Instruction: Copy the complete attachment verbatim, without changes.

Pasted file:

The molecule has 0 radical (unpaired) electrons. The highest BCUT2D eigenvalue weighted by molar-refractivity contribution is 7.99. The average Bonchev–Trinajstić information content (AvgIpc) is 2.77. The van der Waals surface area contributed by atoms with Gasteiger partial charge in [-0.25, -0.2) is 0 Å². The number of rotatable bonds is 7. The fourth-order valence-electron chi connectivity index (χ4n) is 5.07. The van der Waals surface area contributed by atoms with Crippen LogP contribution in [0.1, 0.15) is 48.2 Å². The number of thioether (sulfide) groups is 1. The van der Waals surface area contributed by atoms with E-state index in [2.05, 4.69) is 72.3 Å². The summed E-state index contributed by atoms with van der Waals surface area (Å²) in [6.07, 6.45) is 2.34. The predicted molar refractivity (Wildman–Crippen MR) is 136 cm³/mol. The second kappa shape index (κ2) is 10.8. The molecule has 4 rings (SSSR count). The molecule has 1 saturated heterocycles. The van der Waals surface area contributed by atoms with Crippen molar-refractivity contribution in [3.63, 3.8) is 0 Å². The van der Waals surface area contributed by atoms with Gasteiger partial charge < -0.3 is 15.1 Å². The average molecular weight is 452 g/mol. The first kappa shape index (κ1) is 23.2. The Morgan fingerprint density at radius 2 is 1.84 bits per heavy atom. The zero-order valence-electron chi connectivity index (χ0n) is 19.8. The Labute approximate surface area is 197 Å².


The molecule has 0 radical (unpaired) electrons. The highest BCUT2D eigenvalue weighted by molar-refractivity contribution is 7.99. The average Bonchev–Trinajstić information content (AvgIpc) is 2.77. The van der Waals surface area contributed by atoms with Gasteiger partial charge in [-0.25, -0.2) is 0 Å². The number of rotatable bonds is 7. The fourth-order valence-electron chi connectivity index (χ4n) is 5.07. The van der Waals surface area contributed by atoms with Crippen LogP contribution in [0.1, 0.15) is 48.2 Å². The number of thioether (sulfide) groups is 1. The van der Waals surface area contributed by atoms with E-state index in [2.05, 4.69) is 72.3 Å². The summed E-state index contributed by atoms with van der Waals surface area (Å²) in [6.07, 6.45) is 2.34. The predicted molar refractivity (Wildman–Crippen MR) is 136 cm³/mol. The second kappa shape index (κ2) is 10.8. The molecule has 4 rings (SSSR count). The molecule has 1 saturated heterocycles. The van der Waals surface area contributed by atoms with Crippen molar-refractivity contribution in [3.63, 3.8) is 0 Å². The van der Waals surface area contributed by atoms with Gasteiger partial charge < -0.3 is 15.1 Å². The average molecular weight is 452 g/mol. The first kappa shape index (κ1) is 23.2. The Morgan fingerprint density at radius 2 is 1.84 bits per heavy atom. The zero-order valence-electron chi connectivity index (χ0n) is 19.8. The Labute approximate surface area is 197 Å².